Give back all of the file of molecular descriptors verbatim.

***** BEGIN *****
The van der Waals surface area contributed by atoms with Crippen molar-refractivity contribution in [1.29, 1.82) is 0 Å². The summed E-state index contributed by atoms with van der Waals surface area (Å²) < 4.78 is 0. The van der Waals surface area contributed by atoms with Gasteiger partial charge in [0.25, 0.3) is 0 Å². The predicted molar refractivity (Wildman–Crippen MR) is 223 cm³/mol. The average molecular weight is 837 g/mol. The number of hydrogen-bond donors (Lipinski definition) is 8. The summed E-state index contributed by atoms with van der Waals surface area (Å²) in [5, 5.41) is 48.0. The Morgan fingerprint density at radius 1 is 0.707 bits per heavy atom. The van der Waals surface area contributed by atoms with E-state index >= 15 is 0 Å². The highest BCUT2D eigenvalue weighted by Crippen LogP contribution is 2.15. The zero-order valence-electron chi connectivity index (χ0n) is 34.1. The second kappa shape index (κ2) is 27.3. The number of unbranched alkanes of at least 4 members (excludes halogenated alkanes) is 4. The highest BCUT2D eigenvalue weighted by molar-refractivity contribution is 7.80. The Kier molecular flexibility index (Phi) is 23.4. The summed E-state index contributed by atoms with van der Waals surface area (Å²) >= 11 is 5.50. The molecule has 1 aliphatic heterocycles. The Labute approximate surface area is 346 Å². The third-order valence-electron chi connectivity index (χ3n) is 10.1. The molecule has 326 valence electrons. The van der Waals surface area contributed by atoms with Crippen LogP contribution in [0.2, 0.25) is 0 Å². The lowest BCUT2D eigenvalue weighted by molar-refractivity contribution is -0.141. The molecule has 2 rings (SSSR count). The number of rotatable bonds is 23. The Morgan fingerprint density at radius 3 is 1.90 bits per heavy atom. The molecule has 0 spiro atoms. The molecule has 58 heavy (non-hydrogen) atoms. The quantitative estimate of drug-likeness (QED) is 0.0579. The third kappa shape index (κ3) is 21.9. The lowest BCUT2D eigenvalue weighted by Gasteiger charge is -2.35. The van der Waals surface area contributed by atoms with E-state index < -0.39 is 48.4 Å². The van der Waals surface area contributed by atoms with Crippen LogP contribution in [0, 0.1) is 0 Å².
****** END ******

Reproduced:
The van der Waals surface area contributed by atoms with Crippen molar-refractivity contribution in [1.29, 1.82) is 0 Å². The summed E-state index contributed by atoms with van der Waals surface area (Å²) < 4.78 is 0. The van der Waals surface area contributed by atoms with Gasteiger partial charge in [0.25, 0.3) is 0 Å². The predicted molar refractivity (Wildman–Crippen MR) is 223 cm³/mol. The average molecular weight is 837 g/mol. The number of hydrogen-bond donors (Lipinski definition) is 8. The summed E-state index contributed by atoms with van der Waals surface area (Å²) in [5, 5.41) is 48.0. The Morgan fingerprint density at radius 1 is 0.707 bits per heavy atom. The van der Waals surface area contributed by atoms with E-state index >= 15 is 0 Å². The highest BCUT2D eigenvalue weighted by Crippen LogP contribution is 2.15. The zero-order valence-electron chi connectivity index (χ0n) is 34.1. The second kappa shape index (κ2) is 27.3. The number of unbranched alkanes of at least 4 members (excludes halogenated alkanes) is 4. The highest BCUT2D eigenvalue weighted by molar-refractivity contribution is 7.80. The Kier molecular flexibility index (Phi) is 23.4. The summed E-state index contributed by atoms with van der Waals surface area (Å²) >= 11 is 5.50. The molecule has 1 aliphatic heterocycles. The Labute approximate surface area is 346 Å². The third-order valence-electron chi connectivity index (χ3n) is 10.1. The molecule has 326 valence electrons. The van der Waals surface area contributed by atoms with Crippen LogP contribution in [0.2, 0.25) is 0 Å². The lowest BCUT2D eigenvalue weighted by molar-refractivity contribution is -0.141. The molecule has 2 rings (SSSR count). The number of rotatable bonds is 23. The Morgan fingerprint density at radius 3 is 1.90 bits per heavy atom. The molecule has 0 spiro atoms. The molecule has 58 heavy (non-hydrogen) atoms. The quantitative estimate of drug-likeness (QED) is 0.0579. The third kappa shape index (κ3) is 21.9. The lowest BCUT2D eigenvalue weighted by Gasteiger charge is -2.35. The van der Waals surface area contributed by atoms with E-state index < -0.39 is 48.4 Å². The van der Waals surface area contributed by atoms with Crippen LogP contribution in [0, 0.1) is 0 Å².